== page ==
The content of the four phase planes is transferred to a different memory location for processing and display while the acquisition process is again progressing in the background. Given the four phase planes, the value of the intensity, phase and modulation of the wave at 10 Hz can be calculated by using the following expressions (x,y indicate the pixel at position x and y) ##EQU6##
Of course, more than four planes can be acquired. For example, if eight planes are acquired, then it is possible to calculate the intensity, phase and amplitude of the second harmonics at 20 Hz. This process can continue for higher harmonics. Alternatively, when a large number of planes are acquired, the fast Fourier transform algorithm can be used instead of the above expressions.
The camera must also be optically interfaced with the large fiber optic bundle 14 placed adjacent to the tissue area where the light is collected. Due to cost considerations, a rigid glass bundle with a termination ratio of 1:5 is preferably used. The bundle is specifically designed to match the camera aperture or the other side. The end in contact with the tissue covers an area of approximately 5 cm×5 cm.
Regarding various arrangements for illumination, a small fiber can be used to produce a point source from which a spherical wave propagates in the tissue. Another arrangement could use plane wave illumination, which requires interfacing of the laser source with an illumination optical fiber bundle such as 12 which allows the use of greater laser power since the illuminated area is larger. Total light intensity is an important consideration in relation to real-time imaging and improves the penetration depth. One of the objectives of optical imaging is to obtain 3-D images of the internal tissues. The optical image method, contrary to other techniques, such as NMR, which produces 2-D slices, provides a 2-D projection of the diffusional light wavefront. One relatively simple method to obtain a 3-D image is to obtain more than one projection at different angles.
The intensity image, as viewed from the camera viewfinder, has very little information. The phase and modulation images, which carry the information, can be imaged on the computer screen only after computer processing. In this sense, the computer is an integral part of the near infrared optical imaging system. For every pixel, phase, modulation, and intensity can be acquired at different modulation frequencies and different laser excitation wavelengths. This information can be displayed in different windows on the computer screen and manipulated by software to produce images using false color representations, smoothing, filtering, contrast enhancement, etc.
Several aspects of diffusional wave propagation discussed in the previous section have been experimentally confirmed. The experimental arrangement included a mode-locked Neodymium YAG laser (Antares, model 76S-ML-SHG), which synchronously pumps a rhodamine 6G dye laser. Most of the earlier experiments were performed using 620 nm excitation (instead of 700-800 nm) and modulation frequencies from 20-400 MHz. The exciting light was sent through a fiber optic bundle to a vessel containing an Intralipid suspension with an equivalent optical turbidity of about 10 in an optical path of 1 cm. The light was collected through a similar fiber optic bundle and conveyed to the detector of a frequency-domain fluorometer. The distance from source to detector was varied between 2 and 6 cm. Cross-correlation electronics were used to process the light signals.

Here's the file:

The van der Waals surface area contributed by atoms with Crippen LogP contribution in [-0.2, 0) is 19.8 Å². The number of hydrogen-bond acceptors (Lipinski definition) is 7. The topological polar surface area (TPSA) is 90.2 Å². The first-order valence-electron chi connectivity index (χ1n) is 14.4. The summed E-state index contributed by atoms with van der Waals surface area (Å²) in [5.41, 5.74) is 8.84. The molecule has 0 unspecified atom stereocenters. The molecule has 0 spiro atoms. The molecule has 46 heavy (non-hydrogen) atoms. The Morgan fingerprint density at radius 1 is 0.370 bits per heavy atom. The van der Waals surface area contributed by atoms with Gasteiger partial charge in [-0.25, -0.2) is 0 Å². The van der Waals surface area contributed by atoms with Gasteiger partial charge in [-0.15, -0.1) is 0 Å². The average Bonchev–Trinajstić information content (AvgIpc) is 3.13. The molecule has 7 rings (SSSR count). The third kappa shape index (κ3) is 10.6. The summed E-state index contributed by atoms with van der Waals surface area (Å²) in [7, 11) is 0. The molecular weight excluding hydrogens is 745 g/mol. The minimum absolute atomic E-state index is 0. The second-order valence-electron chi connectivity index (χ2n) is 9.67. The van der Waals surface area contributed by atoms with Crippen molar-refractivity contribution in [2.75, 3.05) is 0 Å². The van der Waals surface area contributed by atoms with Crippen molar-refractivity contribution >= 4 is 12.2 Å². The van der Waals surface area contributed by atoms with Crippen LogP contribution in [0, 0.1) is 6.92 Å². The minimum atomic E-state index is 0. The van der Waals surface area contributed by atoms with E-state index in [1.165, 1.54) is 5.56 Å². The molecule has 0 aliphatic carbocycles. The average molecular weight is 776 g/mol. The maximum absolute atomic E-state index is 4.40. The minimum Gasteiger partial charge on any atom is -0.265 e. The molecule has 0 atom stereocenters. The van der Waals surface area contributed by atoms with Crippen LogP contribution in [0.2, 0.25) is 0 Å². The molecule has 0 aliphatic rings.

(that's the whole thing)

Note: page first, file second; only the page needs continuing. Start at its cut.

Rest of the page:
FIG. 4a illustrates phase delay plotted as a function of frequency and also as a function of the distance between source and detector optical fibers for light at 720 nm. The solid lines in FIG. 4 correspond to the fit using equation 1. All curves, including phase and modulation data, are fit using a single variable parameter α, the photon diffusion coefficient. The agreement between experiment and the prediction based upon the diffusional model is excellent. To further test the validity of the developed equations, a small amount of an absorbing substance (black ink) was added to the Intralipid suspension. The medium was a suspension of 150 ml of 20% Intralipid suspension in 2850 ml of water. The O.D. due to turbidity was about 3 for a path length of 1 cm measured at 720 nm. The fibers were pointing to the bottom of the container and the distance between their ends was varied from 2 to 6 cm. Again the agreement between experimental data and the equation for diffusion in the presence of absorption is excellent. The data was fit in the presence of absorption using only one additional parameter b and employing the same value of α determined in the previous experiment.
For the experiments in simple isotropic scattering suspensions, full agreement was found between the diffusional model and the results. This observation is quite surprising since previous measurements using the time-domain method have disregarded the diffusional model as the correct framework to describe photon migration in tissues. In previous work, the solution of the diffusion equation for photons in the simple form given in equation 1 was not found. Since the image reconstruction approach is based upon the supposition of a framework for describing the photon diffusion process, it was crucial that some unusual and paradoxical predictions of the diffusional wave model be tested. Simple experiments were performed to demonstrate some crucial aspects of diffusional wave optics, (1) Interference between two different emitting sources, and (2) Refocusing a divergent diffusional wave using a lens. These two experiments are a natural consequence of the wave nature of diffusional light waves generated by an amplitude modulated source and lay the basis for a mathematical description of how the image is formed in more complicated cases, such as animal tissues.